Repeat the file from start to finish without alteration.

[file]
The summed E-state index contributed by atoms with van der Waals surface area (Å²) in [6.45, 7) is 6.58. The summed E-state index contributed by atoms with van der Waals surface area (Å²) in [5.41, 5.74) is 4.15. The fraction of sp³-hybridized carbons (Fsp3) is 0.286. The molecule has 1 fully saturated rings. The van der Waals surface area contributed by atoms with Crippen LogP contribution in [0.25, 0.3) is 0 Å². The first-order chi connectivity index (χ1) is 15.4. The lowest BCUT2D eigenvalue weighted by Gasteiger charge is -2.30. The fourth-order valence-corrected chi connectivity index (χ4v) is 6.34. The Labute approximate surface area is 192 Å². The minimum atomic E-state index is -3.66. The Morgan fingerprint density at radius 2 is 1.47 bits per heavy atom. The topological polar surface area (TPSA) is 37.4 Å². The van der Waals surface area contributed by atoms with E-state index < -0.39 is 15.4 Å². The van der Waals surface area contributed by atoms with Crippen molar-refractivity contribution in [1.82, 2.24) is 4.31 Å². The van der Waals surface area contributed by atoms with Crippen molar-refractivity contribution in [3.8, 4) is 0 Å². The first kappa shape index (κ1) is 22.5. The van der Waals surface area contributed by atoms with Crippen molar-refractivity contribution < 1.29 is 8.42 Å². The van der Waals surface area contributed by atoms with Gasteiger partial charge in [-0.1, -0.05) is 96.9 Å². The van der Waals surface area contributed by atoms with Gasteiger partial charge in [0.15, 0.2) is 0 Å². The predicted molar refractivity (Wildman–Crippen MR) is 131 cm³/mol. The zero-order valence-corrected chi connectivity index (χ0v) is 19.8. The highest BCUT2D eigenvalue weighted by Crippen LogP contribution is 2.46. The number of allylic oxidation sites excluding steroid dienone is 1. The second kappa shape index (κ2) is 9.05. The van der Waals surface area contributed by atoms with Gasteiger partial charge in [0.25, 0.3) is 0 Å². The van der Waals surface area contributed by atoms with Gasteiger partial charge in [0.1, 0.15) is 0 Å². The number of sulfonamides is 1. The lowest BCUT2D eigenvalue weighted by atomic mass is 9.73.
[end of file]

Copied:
The summed E-state index contributed by atoms with van der Waals surface area (Å²) in [6.45, 7) is 6.58. The summed E-state index contributed by atoms with van der Waals surface area (Å²) in [5.41, 5.74) is 4.15. The fraction of sp³-hybridized carbons (Fsp3) is 0.286. The molecule has 1 fully saturated rings. The van der Waals surface area contributed by atoms with Crippen LogP contribution in [0.25, 0.3) is 0 Å². The first-order chi connectivity index (χ1) is 15.4. The lowest BCUT2D eigenvalue weighted by Gasteiger charge is -2.30. The fourth-order valence-corrected chi connectivity index (χ4v) is 6.34. The Labute approximate surface area is 192 Å². The minimum atomic E-state index is -3.66. The Morgan fingerprint density at radius 2 is 1.47 bits per heavy atom. The topological polar surface area (TPSA) is 37.4 Å². The van der Waals surface area contributed by atoms with E-state index < -0.39 is 15.4 Å². The van der Waals surface area contributed by atoms with Crippen molar-refractivity contribution in [1.82, 2.24) is 4.31 Å². The van der Waals surface area contributed by atoms with Crippen molar-refractivity contribution in [3.8, 4) is 0 Å². The first kappa shape index (κ1) is 22.5. The van der Waals surface area contributed by atoms with Crippen molar-refractivity contribution < 1.29 is 8.42 Å². The van der Waals surface area contributed by atoms with Gasteiger partial charge in [-0.1, -0.05) is 96.9 Å². The van der Waals surface area contributed by atoms with Gasteiger partial charge in [0.15, 0.2) is 0 Å². The predicted molar refractivity (Wildman–Crippen MR) is 131 cm³/mol. The zero-order valence-corrected chi connectivity index (χ0v) is 19.8. The highest BCUT2D eigenvalue weighted by Crippen LogP contribution is 2.46. The number of allylic oxidation sites excluding steroid dienone is 1. The second kappa shape index (κ2) is 9.05. The van der Waals surface area contributed by atoms with Gasteiger partial charge in [0.25, 0.3) is 0 Å². The van der Waals surface area contributed by atoms with Gasteiger partial charge in [0.1, 0.15) is 0 Å². The number of sulfonamides is 1. The lowest BCUT2D eigenvalue weighted by atomic mass is 9.73.